And while her research hasn’t yet translated into an actual tool for emergencies, St. Denis sees the light around the corner. She recently became part of the Pandemic Hyper-Accelerator for Science and Technology (PHAST). “As part of the PHAST program I have been paired with skilled entrepreneurs who are helping me to look at my problem from a systematic, opportunity-driven perspective,” she explains. “We’ve been interviewing emergency response and crisis response professionals across different contexts to understand specifics about the tools they are using, as well as the specific values of or consequences for information when it is found or not found.”
Utilizing machine learning
St. Denis first realized she would need to utilize machine learning when studying data from the Carlton Complex fire. “I realized that I had some intuition for how I could take the noise off the top to get to the information that I wanted. But the only way that was going to matter is if I could do that in near real time — which would require machine learning,” she says. So she applied for an AWS Machine Learning Research Award and received it in 2019.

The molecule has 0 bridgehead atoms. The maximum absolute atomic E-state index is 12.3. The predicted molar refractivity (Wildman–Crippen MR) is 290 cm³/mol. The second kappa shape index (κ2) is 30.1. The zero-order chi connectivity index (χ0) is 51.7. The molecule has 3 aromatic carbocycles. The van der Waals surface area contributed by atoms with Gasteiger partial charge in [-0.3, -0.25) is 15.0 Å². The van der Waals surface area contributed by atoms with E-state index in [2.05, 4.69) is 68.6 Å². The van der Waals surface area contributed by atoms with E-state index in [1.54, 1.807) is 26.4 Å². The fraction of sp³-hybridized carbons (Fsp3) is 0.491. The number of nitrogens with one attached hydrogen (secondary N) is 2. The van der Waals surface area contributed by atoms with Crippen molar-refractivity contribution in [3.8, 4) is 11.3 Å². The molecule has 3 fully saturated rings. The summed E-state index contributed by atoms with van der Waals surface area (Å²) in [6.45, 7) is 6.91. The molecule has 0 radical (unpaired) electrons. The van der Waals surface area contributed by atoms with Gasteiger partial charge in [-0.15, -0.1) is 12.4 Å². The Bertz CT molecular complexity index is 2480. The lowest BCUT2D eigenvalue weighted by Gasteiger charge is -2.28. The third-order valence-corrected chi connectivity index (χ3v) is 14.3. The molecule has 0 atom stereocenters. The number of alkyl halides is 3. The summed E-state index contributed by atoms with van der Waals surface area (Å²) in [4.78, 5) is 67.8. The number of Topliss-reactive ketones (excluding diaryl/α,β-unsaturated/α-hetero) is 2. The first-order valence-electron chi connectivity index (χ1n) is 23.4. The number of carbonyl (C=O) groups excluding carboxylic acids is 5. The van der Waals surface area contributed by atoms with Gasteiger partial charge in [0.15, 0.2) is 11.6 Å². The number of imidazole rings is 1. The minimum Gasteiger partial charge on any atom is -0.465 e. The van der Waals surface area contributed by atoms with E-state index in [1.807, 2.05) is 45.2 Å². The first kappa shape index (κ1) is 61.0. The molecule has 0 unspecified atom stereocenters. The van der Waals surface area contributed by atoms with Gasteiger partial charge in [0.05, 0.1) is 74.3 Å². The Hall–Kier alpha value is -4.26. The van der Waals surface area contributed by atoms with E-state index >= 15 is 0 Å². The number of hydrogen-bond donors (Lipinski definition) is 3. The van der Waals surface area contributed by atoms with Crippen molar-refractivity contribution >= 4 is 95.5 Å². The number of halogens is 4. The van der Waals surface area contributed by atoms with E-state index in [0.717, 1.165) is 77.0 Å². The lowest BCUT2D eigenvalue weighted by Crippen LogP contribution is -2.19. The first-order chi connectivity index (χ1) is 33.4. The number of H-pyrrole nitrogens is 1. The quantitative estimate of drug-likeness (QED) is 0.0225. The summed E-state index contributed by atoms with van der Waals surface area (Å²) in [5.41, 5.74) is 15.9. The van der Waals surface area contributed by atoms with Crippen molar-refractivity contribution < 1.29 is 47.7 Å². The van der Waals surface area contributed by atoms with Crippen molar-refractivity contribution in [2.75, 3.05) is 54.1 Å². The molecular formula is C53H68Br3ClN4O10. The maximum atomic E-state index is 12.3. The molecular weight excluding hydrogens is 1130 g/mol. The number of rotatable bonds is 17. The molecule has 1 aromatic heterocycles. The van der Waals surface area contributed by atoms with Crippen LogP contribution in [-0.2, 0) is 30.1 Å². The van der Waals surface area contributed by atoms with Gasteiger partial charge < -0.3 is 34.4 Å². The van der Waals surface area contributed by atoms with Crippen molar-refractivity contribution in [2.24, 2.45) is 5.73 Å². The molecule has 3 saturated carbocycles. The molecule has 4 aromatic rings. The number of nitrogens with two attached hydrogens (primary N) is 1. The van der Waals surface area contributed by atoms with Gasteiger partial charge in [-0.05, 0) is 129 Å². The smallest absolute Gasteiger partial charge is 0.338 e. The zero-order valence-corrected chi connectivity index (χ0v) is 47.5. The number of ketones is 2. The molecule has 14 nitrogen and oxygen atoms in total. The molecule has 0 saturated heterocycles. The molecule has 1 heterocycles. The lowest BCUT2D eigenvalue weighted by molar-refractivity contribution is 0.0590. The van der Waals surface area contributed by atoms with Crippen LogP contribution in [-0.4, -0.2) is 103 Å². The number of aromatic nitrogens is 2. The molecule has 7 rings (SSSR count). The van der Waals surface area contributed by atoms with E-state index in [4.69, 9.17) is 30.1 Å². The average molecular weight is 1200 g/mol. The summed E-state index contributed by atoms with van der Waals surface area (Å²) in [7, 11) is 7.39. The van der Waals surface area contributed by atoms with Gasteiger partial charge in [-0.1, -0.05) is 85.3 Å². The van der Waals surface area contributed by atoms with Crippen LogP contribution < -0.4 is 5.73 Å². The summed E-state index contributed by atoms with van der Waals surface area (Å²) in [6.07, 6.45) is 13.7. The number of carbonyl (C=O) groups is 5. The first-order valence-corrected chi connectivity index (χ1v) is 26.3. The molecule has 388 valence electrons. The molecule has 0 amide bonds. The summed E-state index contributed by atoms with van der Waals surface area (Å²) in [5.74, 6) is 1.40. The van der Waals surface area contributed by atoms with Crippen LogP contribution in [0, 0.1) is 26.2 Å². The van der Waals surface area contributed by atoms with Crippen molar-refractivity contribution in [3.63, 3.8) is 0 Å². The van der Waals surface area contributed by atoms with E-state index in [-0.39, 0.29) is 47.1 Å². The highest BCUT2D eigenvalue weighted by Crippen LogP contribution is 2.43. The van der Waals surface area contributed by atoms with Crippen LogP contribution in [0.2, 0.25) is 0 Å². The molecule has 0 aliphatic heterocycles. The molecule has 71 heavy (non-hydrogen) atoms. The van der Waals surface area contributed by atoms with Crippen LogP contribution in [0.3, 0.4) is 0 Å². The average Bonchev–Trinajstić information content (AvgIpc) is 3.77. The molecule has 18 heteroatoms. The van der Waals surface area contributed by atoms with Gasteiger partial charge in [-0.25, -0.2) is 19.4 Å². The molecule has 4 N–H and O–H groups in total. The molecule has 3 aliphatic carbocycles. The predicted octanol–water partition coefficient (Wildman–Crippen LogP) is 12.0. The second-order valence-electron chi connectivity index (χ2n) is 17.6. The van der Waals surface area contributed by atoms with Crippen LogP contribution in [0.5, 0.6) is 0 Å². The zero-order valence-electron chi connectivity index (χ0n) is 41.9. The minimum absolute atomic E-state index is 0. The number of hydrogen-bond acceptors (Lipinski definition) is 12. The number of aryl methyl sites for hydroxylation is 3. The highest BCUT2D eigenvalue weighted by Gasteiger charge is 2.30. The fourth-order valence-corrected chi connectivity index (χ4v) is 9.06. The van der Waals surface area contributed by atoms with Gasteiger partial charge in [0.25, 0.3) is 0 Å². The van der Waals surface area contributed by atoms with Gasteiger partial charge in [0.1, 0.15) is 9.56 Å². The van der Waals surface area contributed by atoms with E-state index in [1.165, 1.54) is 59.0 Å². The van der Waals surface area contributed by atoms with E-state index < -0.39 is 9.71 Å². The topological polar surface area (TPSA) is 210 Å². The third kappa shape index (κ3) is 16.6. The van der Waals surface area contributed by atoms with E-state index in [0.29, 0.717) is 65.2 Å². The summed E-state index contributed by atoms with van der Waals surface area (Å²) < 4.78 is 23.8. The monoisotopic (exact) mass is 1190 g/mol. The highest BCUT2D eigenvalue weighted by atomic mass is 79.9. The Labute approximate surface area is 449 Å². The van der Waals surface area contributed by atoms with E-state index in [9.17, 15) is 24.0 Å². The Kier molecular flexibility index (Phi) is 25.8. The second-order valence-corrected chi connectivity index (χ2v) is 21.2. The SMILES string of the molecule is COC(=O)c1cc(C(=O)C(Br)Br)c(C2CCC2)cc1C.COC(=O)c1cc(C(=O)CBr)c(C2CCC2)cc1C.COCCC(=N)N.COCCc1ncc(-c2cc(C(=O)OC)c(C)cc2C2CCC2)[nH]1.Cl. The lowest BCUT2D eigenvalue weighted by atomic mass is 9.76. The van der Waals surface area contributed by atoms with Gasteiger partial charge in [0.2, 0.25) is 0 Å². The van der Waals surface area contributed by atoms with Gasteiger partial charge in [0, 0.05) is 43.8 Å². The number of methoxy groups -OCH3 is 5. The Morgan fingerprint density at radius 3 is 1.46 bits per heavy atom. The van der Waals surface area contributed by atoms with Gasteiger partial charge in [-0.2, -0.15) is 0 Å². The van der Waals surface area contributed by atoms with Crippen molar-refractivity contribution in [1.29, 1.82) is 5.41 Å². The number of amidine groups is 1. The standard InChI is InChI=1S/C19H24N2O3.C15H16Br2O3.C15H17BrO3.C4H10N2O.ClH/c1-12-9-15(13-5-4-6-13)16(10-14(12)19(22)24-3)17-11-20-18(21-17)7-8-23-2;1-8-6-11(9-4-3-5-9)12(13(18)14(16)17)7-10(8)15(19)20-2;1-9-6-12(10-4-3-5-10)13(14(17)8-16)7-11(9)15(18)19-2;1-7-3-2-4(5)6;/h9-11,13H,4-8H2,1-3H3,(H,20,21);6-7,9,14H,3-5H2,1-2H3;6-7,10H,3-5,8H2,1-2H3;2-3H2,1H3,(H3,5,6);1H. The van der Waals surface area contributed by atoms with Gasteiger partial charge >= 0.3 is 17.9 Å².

She and her team used AWS Lambda and AWS Fargate to query the Twitter API for relevant tweets, and stored the raw data in Amazon S3. St. Denis also used standard machine learning libraries to build her prototype because she wanted everything to be open source. “We're hoping, as we move forward, to move into more sophisticated data collection and AWS tools,” she says.
St. Denis and her team have published two papers on the design of the work done so far, and proved that the prototype they’ve built works equally well across multiple types of hazards. They’ve even used it for work they did examining US-based public response to stay-at-home orders at the onset of the COVID-19 pandemic.
“I have spent over a decade working with some of the most innovative responders in the field, but fundamentally nothing has changed in terms of tools,” she says. “I think that this social media-based tool has a lot of potential, and so it's been really exciting. Now that I have this starter funding, it could go pretty quickly.”